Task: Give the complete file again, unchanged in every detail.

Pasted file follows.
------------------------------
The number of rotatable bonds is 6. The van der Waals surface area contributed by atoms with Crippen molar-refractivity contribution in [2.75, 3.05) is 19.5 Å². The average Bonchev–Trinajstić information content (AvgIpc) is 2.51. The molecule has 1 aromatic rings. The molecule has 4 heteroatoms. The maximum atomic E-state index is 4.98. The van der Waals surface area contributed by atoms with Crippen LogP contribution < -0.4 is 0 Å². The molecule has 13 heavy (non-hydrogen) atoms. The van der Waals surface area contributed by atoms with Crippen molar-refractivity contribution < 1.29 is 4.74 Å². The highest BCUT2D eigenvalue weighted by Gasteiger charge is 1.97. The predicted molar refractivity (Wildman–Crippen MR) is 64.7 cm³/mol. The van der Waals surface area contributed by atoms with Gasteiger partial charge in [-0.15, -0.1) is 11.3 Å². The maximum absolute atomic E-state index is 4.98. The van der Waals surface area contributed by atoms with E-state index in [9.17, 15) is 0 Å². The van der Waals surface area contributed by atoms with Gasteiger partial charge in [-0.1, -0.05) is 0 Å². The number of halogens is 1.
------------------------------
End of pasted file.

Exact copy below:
The number of rotatable bonds is 6. The van der Waals surface area contributed by atoms with Crippen molar-refractivity contribution in [2.75, 3.05) is 19.5 Å². The average Bonchev–Trinajstić information content (AvgIpc) is 2.51. The molecule has 1 aromatic rings. The molecule has 4 heteroatoms. The maximum atomic E-state index is 4.98. The van der Waals surface area contributed by atoms with Crippen LogP contribution < -0.4 is 0 Å². The molecule has 13 heavy (non-hydrogen) atoms. The van der Waals surface area contributed by atoms with Crippen molar-refractivity contribution < 1.29 is 4.74 Å². The highest BCUT2D eigenvalue weighted by Gasteiger charge is 1.97. The predicted molar refractivity (Wildman–Crippen MR) is 64.7 cm³/mol. The van der Waals surface area contributed by atoms with Gasteiger partial charge in [-0.15, -0.1) is 11.3 Å². The maximum absolute atomic E-state index is 4.98. The van der Waals surface area contributed by atoms with E-state index in [9.17, 15) is 0 Å². The van der Waals surface area contributed by atoms with Gasteiger partial charge in [-0.1, -0.05) is 0 Å². The number of halogens is 1.